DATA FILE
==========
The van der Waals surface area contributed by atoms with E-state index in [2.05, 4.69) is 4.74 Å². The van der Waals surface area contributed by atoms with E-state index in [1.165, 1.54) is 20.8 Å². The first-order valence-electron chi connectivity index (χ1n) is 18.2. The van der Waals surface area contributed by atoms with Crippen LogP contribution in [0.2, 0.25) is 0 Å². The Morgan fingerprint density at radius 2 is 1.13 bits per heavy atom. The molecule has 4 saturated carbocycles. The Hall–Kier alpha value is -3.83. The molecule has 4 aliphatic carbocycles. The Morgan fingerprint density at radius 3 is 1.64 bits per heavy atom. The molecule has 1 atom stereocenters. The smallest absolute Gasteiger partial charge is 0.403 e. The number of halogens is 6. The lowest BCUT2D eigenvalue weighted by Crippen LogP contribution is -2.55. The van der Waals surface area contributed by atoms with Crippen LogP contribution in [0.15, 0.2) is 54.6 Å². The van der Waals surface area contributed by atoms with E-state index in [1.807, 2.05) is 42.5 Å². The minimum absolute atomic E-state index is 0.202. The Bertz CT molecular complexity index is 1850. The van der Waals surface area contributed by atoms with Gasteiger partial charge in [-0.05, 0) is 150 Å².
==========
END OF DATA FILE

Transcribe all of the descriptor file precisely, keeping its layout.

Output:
The van der Waals surface area contributed by atoms with E-state index in [2.05, 4.69) is 4.74 Å². The van der Waals surface area contributed by atoms with E-state index in [1.165, 1.54) is 20.8 Å². The first-order valence-electron chi connectivity index (χ1n) is 18.2. The van der Waals surface area contributed by atoms with Crippen LogP contribution in [0.2, 0.25) is 0 Å². The Morgan fingerprint density at radius 2 is 1.13 bits per heavy atom. The molecule has 4 saturated carbocycles. The Hall–Kier alpha value is -3.83. The molecule has 4 aliphatic carbocycles. The Morgan fingerprint density at radius 3 is 1.64 bits per heavy atom. The molecule has 1 atom stereocenters. The smallest absolute Gasteiger partial charge is 0.403 e. The number of halogens is 6. The lowest BCUT2D eigenvalue weighted by Crippen LogP contribution is -2.55. The van der Waals surface area contributed by atoms with Crippen LogP contribution in [0.15, 0.2) is 54.6 Å². The van der Waals surface area contributed by atoms with E-state index in [1.807, 2.05) is 42.5 Å². The minimum absolute atomic E-state index is 0.202. The Bertz CT molecular complexity index is 1850. The van der Waals surface area contributed by atoms with Gasteiger partial charge in [-0.05, 0) is 150 Å².